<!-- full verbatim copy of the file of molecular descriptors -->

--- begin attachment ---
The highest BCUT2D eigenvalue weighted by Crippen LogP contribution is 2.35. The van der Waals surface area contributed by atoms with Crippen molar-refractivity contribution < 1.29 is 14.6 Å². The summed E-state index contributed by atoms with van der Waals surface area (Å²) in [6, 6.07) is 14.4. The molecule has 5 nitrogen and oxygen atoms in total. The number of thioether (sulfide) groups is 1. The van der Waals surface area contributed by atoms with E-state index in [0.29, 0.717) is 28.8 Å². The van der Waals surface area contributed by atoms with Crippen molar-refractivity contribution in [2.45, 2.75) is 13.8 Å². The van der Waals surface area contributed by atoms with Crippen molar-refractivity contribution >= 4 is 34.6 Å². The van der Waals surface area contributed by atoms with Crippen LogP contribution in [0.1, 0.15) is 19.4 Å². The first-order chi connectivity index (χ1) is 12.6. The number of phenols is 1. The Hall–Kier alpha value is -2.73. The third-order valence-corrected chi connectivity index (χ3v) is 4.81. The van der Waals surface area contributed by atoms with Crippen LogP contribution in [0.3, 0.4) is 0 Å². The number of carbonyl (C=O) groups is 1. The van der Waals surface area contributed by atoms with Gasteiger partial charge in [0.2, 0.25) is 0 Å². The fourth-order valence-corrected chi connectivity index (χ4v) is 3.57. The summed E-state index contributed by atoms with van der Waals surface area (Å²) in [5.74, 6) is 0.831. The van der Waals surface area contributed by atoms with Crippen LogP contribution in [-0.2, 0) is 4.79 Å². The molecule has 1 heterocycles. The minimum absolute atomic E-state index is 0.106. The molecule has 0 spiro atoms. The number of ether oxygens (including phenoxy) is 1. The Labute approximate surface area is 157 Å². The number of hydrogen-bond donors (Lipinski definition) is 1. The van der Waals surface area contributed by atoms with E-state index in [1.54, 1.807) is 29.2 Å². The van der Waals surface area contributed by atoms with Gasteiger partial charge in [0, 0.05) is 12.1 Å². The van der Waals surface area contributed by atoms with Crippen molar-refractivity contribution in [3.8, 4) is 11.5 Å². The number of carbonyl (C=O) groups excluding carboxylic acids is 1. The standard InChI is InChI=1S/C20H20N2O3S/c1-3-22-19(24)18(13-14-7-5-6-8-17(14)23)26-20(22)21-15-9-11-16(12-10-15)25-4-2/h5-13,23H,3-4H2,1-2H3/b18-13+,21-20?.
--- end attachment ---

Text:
The highest BCUT2D eigenvalue weighted by Crippen LogP contribution is 2.35. The van der Waals surface area contributed by atoms with Crippen molar-refractivity contribution < 1.29 is 14.6 Å². The summed E-state index contributed by atoms with van der Waals surface area (Å²) in [6, 6.07) is 14.4. The molecule has 5 nitrogen and oxygen atoms in total. The number of thioether (sulfide) groups is 1. The van der Waals surface area contributed by atoms with E-state index in [0.29, 0.717) is 28.8 Å². The van der Waals surface area contributed by atoms with Crippen molar-refractivity contribution in [2.45, 2.75) is 13.8 Å². The van der Waals surface area contributed by atoms with Crippen molar-refractivity contribution >= 4 is 34.6 Å². The van der Waals surface area contributed by atoms with Crippen LogP contribution in [0.1, 0.15) is 19.4 Å². The first-order chi connectivity index (χ1) is 12.6. The number of phenols is 1. The Hall–Kier alpha value is -2.73. The third-order valence-corrected chi connectivity index (χ3v) is 4.81. The van der Waals surface area contributed by atoms with Crippen LogP contribution in [0.3, 0.4) is 0 Å². The number of carbonyl (C=O) groups is 1. The van der Waals surface area contributed by atoms with Gasteiger partial charge in [0.2, 0.25) is 0 Å². The fourth-order valence-corrected chi connectivity index (χ4v) is 3.57. The summed E-state index contributed by atoms with van der Waals surface area (Å²) in [5.74, 6) is 0.831. The van der Waals surface area contributed by atoms with Crippen LogP contribution in [-0.2, 0) is 4.79 Å². The molecule has 1 heterocycles. The minimum absolute atomic E-state index is 0.106. The molecule has 0 spiro atoms. The number of ether oxygens (including phenoxy) is 1. The Labute approximate surface area is 157 Å². The number of hydrogen-bond donors (Lipinski definition) is 1. The van der Waals surface area contributed by atoms with E-state index in [1.54, 1.807) is 29.2 Å². The van der Waals surface area contributed by atoms with Gasteiger partial charge in [0, 0.05) is 12.1 Å². The van der Waals surface area contributed by atoms with Crippen molar-refractivity contribution in [3.8, 4) is 11.5 Å². The number of carbonyl (C=O) groups excluding carboxylic acids is 1. The standard InChI is InChI=1S/C20H20N2O3S/c1-3-22-19(24)18(13-14-7-5-6-8-17(14)23)26-20(22)21-15-9-11-16(12-10-15)25-4-2/h5-13,23H,3-4H2,1-2H3/b18-13+,21-20?.